Getting to rehab can be pretty confusing. There are a hundred new terms being thrown your way, and on top of it, you are in a brand new environment, meeting your new care team and your peers. It can be overwhelming, to say the least! One term you may hear get thrown around is a dual diagnosis.
Dual Diagnosis Defined
A dual diagnosis in addiction treatment means that you have a co-occurring mood disorder along with your addiction. For example, you might be diagnosed with anxiety, depression, or bipolar disorder when you come in and get evaluated for treatment.
Mood disorders are extremely common in people who suffer from addiction. Anxiety, depression, and bipolar disorder have a direct impact on addictive behavior, so when you come to treatment, it is necessary to treat your mood disorder alongside your addiction treatment. This will be done separately but at the same times so that the overall treatment is effective at giving you a foundation for recovery.
What To Expect from a Dual Diagnosis
First of all, look at getting a dual diagnosis like a positive thing. Getting your mood disorder treated will give you a major head start in being able to get rid of your addiction to drugs or alcohol. When people have an unmanaged mood disorder, they often self-medicate, which leads to addiction. You may have found yourself doing the same thing – using drugs or alcohol to manage your moods and any kind of unpleasant symptoms associated with your disorder. If you felt ill and had no idea why, it can be really confusing and alarming, hence the reason many people turn to drugs or alcohol. Your diagnosis should put your mind at ease somewhat, knowing that there is a reason behind the way you were feeling.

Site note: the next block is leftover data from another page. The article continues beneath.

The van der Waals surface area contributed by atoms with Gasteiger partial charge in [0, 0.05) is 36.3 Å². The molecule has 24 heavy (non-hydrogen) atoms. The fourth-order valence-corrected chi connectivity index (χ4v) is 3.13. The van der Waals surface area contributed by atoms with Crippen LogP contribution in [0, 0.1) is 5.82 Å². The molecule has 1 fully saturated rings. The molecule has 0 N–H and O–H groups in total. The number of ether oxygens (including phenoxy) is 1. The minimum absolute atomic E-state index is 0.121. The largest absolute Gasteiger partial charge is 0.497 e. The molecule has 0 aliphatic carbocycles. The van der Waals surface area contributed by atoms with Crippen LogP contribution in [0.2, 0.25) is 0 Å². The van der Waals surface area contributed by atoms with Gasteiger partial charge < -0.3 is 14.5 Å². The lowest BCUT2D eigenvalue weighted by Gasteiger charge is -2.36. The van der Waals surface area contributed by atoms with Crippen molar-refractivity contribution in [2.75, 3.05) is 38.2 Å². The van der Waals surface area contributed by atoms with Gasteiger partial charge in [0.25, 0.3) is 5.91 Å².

When you are being treated for a dual diagnosis, you will take part of all the standards of rehab – counseling, therapy, group therapy, and doctor’s visits. However, you will also be treated separately for your mood disorder. There are many lifestyle modifications that can help manage your anxiety, depression, or bipolar disorder. Simple activities like drawing or writing can help you to distract your mind and find creative outlets for your energy. Also, eating well and exercising is known to be a huge contributor to keeping symptoms at bay. Depending on your particular case, you may also be treated with non-habit-forming medication to help your symptoms even more.
You’ll learn during treatment that self-medicating with drugs and alcohol only make your mood disorder worse. You easily become dependent on the substance because your body grows accustomed to functioning with chemicals in it. Then, when they are taken away, your disorder will feel a hundred times worse and you will not be strong enough to withstand them without going back to your substance of choice. It is a vicious cycle that takes treatment to break.
Managing Your Dual Diagnosis
During treatment, you will be given plenty of tools to move forward in life, manage your mood disorder, and not relapse with alcohol or drugs. After your treatment is over, it is up to you to implement these practices so that you continue to improve and get stronger day by day. If you are on medication, make sure that you set up a doctor for follow up after treatment so that they can continue to treat you. It is essential not to stop any medication management cold turkey, and to only make changes under a doctor’s supervision.
Look at your mood disorder as an added reason to never go back to using drugs and alcohol. For those of us with these kinds of mood disorders, it makes it even more difficult to quit. Also, while substances may seem to ease symptoms in the short-term, they only make things worse in the long run. With proper management of your anxiety, depression, or bipolar disorder you can learn to live a healthy lifestyle, and you will probably be surprised at how good you feel just from being treated. In this sense, a dual diagnosis is a truly positive thing that can be the door to a better, sober life!